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J. A. WEATHERLY. In this day and age of bustle and hurry very few people stop to consider what we can and how to select it, but the skillful housewife is very careful in her purchase of groceries, for she knows that on their purity and wholesomeness depends in a large measure the health and happiness of her family. J.A. Weatherly, dealer in fine groceries at Harrison, Arkansas, enjoys a reputation for courteous dealing and promptness in his line of business which any grocer might be proud to have and his goods have become noted for their excellence and purity.
He was born in Maury County, Tennessee, January 27, 1844, the third of nine children born to Samuel M. and Eliza J. (Duncan ) Weatherly, the former of whom was a Virginian, but an early pioneer of Tennessee, from which State he moved to Illinois about 1853 and settled in Union County, afterward locating at Murphysborough, Jackson County, where he was called from life about 1880. He was a mechanic by trade, a man of unblemished reputation and was a strong Republican in his political views. During the great Civil War he served as lieutenant in the One Hundred and Ninth Illinois Volunteer Infantry, but was wounded at Vicksburg and was compelled to retire from the service. His wife was a native Tennessean and died shortly after her husband, both being consistent members of the Baptist Church. Their children were named as follows: William D., who died in Illinois; James II., who resides in Illinois and was a soldier in an Illinois regiment during the war; John A.; Samuel M., who lives in Illinois; Thomas J., also of that State; Martha J., wife of John Howell; Nancy P., wife of W. M. Rathrock, of Jackson County, Illinois; Lavinia, wife of Doc. Bandy, and Mary, who died when young:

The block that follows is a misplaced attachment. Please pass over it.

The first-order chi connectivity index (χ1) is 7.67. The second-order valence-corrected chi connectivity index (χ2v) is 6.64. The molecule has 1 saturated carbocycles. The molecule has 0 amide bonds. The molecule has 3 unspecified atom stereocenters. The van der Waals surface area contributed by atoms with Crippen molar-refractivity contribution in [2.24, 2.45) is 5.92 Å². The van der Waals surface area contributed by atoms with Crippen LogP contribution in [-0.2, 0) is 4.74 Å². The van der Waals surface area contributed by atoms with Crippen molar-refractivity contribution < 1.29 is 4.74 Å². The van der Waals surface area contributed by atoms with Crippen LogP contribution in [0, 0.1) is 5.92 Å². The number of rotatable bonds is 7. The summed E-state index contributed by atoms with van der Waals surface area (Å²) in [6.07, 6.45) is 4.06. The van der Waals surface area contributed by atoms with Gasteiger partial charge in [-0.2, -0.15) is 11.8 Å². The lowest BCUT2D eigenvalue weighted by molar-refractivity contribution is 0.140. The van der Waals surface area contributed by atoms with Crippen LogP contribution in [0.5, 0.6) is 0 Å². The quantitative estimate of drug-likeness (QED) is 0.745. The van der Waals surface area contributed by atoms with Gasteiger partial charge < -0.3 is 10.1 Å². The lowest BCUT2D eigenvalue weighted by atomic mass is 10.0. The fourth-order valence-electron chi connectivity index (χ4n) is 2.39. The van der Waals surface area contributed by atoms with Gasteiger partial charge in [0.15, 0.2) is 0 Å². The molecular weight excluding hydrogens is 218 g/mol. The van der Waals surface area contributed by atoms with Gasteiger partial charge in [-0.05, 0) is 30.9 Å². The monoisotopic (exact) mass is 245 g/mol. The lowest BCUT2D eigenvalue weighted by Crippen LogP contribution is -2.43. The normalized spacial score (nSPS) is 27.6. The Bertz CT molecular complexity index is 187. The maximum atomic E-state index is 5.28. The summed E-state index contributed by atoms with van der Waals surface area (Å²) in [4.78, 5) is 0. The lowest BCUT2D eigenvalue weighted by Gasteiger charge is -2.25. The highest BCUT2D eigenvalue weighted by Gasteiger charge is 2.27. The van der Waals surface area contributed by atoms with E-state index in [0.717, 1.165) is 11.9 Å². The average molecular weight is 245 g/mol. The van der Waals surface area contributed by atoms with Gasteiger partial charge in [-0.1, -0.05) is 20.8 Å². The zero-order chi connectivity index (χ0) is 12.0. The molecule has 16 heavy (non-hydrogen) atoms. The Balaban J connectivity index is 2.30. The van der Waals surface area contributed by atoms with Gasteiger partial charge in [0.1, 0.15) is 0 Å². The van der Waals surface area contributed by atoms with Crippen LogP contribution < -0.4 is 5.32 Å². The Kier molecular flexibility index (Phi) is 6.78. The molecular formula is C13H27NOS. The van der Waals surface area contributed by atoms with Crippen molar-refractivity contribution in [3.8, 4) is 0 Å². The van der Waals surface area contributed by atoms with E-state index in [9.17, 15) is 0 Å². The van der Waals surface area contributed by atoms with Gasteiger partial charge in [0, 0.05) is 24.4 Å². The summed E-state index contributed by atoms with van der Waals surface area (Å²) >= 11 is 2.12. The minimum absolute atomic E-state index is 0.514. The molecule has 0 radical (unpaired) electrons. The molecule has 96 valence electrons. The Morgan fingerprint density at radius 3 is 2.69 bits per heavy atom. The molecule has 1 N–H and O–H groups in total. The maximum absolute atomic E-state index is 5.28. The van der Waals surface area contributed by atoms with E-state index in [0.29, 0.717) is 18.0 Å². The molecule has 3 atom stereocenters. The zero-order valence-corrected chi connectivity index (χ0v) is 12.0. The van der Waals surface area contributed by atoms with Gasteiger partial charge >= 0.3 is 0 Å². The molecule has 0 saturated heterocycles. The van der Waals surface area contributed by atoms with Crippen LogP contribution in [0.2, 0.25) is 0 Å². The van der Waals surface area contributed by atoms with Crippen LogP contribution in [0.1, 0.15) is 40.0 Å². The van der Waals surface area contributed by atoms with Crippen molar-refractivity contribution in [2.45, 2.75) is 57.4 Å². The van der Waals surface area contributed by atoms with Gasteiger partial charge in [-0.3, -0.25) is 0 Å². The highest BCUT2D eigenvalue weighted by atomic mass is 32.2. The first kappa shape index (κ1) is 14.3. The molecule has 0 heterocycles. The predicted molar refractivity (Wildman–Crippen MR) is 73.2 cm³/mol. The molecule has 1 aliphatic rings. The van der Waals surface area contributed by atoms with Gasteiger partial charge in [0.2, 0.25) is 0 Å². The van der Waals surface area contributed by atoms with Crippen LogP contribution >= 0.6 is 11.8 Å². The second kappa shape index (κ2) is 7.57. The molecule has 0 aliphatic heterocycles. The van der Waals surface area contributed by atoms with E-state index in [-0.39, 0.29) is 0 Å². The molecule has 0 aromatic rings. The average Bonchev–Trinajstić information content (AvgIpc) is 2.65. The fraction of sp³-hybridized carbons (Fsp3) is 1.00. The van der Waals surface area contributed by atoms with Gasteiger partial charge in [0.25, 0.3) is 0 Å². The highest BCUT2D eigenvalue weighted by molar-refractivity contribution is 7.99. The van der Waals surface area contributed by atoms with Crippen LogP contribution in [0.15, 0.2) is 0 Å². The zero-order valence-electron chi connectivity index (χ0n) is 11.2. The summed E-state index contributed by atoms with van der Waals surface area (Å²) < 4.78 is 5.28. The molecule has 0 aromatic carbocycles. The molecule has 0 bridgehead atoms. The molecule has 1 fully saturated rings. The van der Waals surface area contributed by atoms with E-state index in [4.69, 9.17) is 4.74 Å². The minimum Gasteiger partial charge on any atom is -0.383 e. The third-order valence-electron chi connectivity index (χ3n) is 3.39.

On a farm in the State of Illinois the subject of this sketch was reared and he was educated in the common schools in the vicinity of his rural home. In January, 1862, he enlisted in Company A, Sixtieth Illinois Infantry, was under Col. W. B. Anderson and was with the Army of the Cumberland in the battles of Nashville, Murfreesboro, Atlanta, Savannah and Fayetteville, being honorably discharged at the latter place February 17, 1865, having received a sunstroke while in the battle of Atlanta, the effects of which he still feels. He held the rank of corporal and was a good and faithful soldier. He was at one time captured, owing to the fact that he was sick and had fallen behind his command, but when the Confederates discovered his condition they left him and he eventually recovered sufficiently to rejoin his command. After the war was over he went to Washington, D. C., thence home via Cairo, Illinois, and was engaged in farming in Union County until 1870, when he came to Boone County, Arkansas, and located on a woodland farm in the vicinity of Burlington, on which he resided until 1883, when he moved to the town of Burlington and began selling goods. He came to Harrison in 1893 and until the fall of that year was with J L. Roy, engaged in the sale of groceries, but since that time has been the sole proprietor and has built up a large patronage. Besides his valuable stock of goods his farm comprises 177 acres and he is a stockholder to the amount of about $1,000 in the Boone County Bank. Socially he is a member of the A. F. & A. M., Omaha Lodge No. 504, and politically he is a Republican of many years’ standing. In 1865 he was married to Miss Vancy J. Robertson, a native of Union County, Illinois, and a daughter of Charles and Susan (Rathrock) Robertson, who were also born there. Mrs. Weatherly was born August l5, 1847, and has borne her husband the following children; Sarah A., wife of P. H. Boyd, of Burlington, has three children–Mamie, Bertie and a baby; Marinda P. is the wife of A. L. Stevens, of Burlington, and Gracie B. Mr. and Mrs. Weatherly are members of the Missionary Baptist Church.